You know that feeling when you’re practicing a piece of music and no matter how many times you go over a passage it never seems to improve? I can hear you nodding.
Every so often a student will email me the day of their lesson and admit that they haven’t practiced since I last saw them. Perhaps they were sick or just too busy; whatever their reason they sometimes ask not to have a lesson because it would simply be a waste of time. Here you’ll discover that this couldn’t be further from the truth!
Here’s a Thursday morning improvisation on one of our public pianos here in Guelph, Ontario. Every September, 12 pianos are placed outside various establishments throughout the downtown core. The project is called Happy Making and it invites residents to indulge their creativity in a public space.
Welcome to the third instalment of this series. Here we are demystifying, decoding, and deconstructing just what those crazy-looking musical scores mean. If you’ve always wondered how musicians can make sense of all those hieroglyphics then you’ve come to the right place. If you’re just coming aboard then please check out the first two articles: Movement 1 and Movement 2.
Today I’d like to share with you some exceptionally sublime keyboard music by J.S. Bach. If you are having “one of those days” then take two minutes and give it a listen. It will purify your psyche and nourish your spirit.
Onwards to the second installment of What Does a Musical Score Mean? If you are here for the first time and wish to view the first article which starts at the very beginning you can check it out here. For everyone else we are going to build on what you’ve learned. If you need a quick review, go to What Does a Musical Score Mean? First Movement and scroll to the bottom for a summary.
Introducing a new and haunting piece for piano. Frozen Tears has been compared to the music of Chopin mixed with Danny Elfman, the composer of soundtracks to movies including Edward Scissorhands and Corpse Bride. I can’t help but mention there is a bit of my favourite composer, Sergei Rachmaninoff, in there too.
If you love exploring the fantasy realm, be it through art, music or literature, then check out this new work for solo piano. Come and be whisked away into lands of ice and snow, where horn calls echo in the valleys as battle draws near!
Here’s a short quiz for anyone who uses their hands at a keyboard regularly. Be it the musical kind or one attached to a monitor, how you move has a big influence on your physical health over the long term. These basic concepts are a great way to start taking better care of your hands!
Unless you live on a deserted island somewhere in the Pacific Ocean you will be well aware of recent developments in American politics. I’ve been struggling to figure out what to make of it all. As a left-leaning, liberal artist it’s obvious how I’m reacting. Indeed, most of the people in my circle feel the same way. We share a collective anxiety about the future. A downside of being creative is that my imagination is on steroids most of the time. All that said, that’s not what I’m writing about today. The past 48 hours have reaffirmed for me why I do what I do.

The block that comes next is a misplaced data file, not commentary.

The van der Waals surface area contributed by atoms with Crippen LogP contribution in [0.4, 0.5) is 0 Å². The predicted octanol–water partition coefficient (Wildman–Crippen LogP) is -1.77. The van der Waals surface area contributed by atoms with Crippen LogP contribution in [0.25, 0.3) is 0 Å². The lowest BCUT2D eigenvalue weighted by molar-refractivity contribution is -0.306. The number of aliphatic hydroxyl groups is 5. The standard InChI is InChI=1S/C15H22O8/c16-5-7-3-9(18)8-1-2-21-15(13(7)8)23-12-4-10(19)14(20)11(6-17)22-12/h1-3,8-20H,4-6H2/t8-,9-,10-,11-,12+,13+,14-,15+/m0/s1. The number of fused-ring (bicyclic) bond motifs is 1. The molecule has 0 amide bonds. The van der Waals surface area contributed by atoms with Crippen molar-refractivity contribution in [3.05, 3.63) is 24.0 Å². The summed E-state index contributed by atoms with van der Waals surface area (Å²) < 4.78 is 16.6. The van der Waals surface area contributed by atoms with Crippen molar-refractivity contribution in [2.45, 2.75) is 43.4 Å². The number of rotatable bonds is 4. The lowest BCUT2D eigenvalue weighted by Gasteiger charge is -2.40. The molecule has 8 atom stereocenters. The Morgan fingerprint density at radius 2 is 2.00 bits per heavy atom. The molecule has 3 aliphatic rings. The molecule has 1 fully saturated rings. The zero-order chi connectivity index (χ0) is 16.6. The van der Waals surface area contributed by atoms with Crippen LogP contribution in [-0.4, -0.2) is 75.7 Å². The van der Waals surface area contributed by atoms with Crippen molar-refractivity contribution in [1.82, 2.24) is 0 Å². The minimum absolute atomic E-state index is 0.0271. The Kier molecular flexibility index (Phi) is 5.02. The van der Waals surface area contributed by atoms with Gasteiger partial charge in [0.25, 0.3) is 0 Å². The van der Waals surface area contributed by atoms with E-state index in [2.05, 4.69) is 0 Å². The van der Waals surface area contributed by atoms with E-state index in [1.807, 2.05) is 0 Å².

In the third and final installment of Playing with Presence, a blog series that explores current techniques that can help stressed-out musical folk get back in tune, I’ll discuss a technique called Biofeedback Therapy.
Playing with Presence is a three part series geared towards pianists and those with sedentary jobs. Its aim is to cultivate awareness of the body, establishing a calmer and healthier approach to playing and working. Today’s entry will examine the Alexander Technique.
It’s that time of year. The ghosts and ghouls are afoot and piano lessons are a little spookier!
Here’s this year’s musical pumpkin a la piano keys.
For a summary of this lesson skim to the bottom
This is a new blog series meant to educate anyone who has ever marvelled at how some people can read music. What does it mean? Why is it organized the way it is? What do pianists see when they look at their scores? My goal is to make sheet music more understandable and less intimidating. I’m confident you will find it’s as easy as ‘do, re, mi!’
Playing with Presence is a series of three short blog articles presenting techniques that can help people bring their awareness back to the present moment. They’re based on my work with some amazing teachers who helped me recover from performance injury. Whether you are a stressed-out pianist or simply someone who works at the computer a lot, these exercises are effective tools for slowing down the rushing mind and fostering a calmer work ethic.
Well, Mr. Maus, it’s finally arrived!
What is Improvising?
To improvise means to make music up on the spot and can be intimidating for beginner musician and seasoned professional alike. While all the great composers were known for their abilities as skilled improvisers, the tradition of classical music really doesn’t give us the space to explore it today.
Who hasn’t been impressed by someone who can sit down, open up a book of music at any spot, and start playing as if they’d been practising it for weeks?
Sight reading is the ability to read music at first sight. That’s right, music you’ve never seen or heard before.
So today me and my assistant, Mr. Maus, are going to be teaching you about the three pedals on the piano, aren’t we Mr. Maus?
I am happy to announce that my piano studio is now opening up a second room for lessons!